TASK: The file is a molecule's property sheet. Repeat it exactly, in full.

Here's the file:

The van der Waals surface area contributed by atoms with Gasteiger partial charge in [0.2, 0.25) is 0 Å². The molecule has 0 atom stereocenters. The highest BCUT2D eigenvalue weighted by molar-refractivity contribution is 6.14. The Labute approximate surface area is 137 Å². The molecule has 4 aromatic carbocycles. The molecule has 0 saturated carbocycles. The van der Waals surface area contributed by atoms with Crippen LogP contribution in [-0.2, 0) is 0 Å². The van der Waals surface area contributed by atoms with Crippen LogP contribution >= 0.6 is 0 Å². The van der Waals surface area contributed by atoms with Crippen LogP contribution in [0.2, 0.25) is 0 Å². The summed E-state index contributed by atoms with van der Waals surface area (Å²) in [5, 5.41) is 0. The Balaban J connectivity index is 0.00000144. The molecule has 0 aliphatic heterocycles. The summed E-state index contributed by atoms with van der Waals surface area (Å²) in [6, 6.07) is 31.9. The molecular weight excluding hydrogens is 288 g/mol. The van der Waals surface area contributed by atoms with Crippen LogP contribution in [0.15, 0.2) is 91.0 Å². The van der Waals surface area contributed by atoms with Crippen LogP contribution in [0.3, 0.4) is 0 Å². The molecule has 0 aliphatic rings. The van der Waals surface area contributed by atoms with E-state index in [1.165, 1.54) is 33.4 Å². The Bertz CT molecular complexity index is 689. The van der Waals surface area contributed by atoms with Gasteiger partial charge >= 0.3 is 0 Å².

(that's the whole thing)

The van der Waals surface area contributed by atoms with Gasteiger partial charge in [0.2, 0.25) is 0 Å². The molecule has 0 atom stereocenters. The highest BCUT2D eigenvalue weighted by molar-refractivity contribution is 6.14. The Labute approximate surface area is 137 Å². The molecule has 4 aromatic carbocycles. The molecule has 0 saturated carbocycles. The van der Waals surface area contributed by atoms with Crippen LogP contribution in [-0.2, 0) is 0 Å². The van der Waals surface area contributed by atoms with Crippen LogP contribution >= 0.6 is 0 Å². The van der Waals surface area contributed by atoms with Crippen LogP contribution in [0.2, 0.25) is 0 Å². The summed E-state index contributed by atoms with van der Waals surface area (Å²) in [5, 5.41) is 0. The Balaban J connectivity index is 0.00000144. The molecule has 0 aliphatic heterocycles. The summed E-state index contributed by atoms with van der Waals surface area (Å²) in [6, 6.07) is 31.9. The molecular weight excluding hydrogens is 288 g/mol. The van der Waals surface area contributed by atoms with Crippen LogP contribution in [0.15, 0.2) is 91.0 Å². The van der Waals surface area contributed by atoms with Crippen LogP contribution in [0.3, 0.4) is 0 Å². The molecule has 0 aliphatic rings. The van der Waals surface area contributed by atoms with E-state index in [1.165, 1.54) is 33.4 Å². The Bertz CT molecular complexity index is 689. The van der Waals surface area contributed by atoms with Gasteiger partial charge >= 0.3 is 0 Å².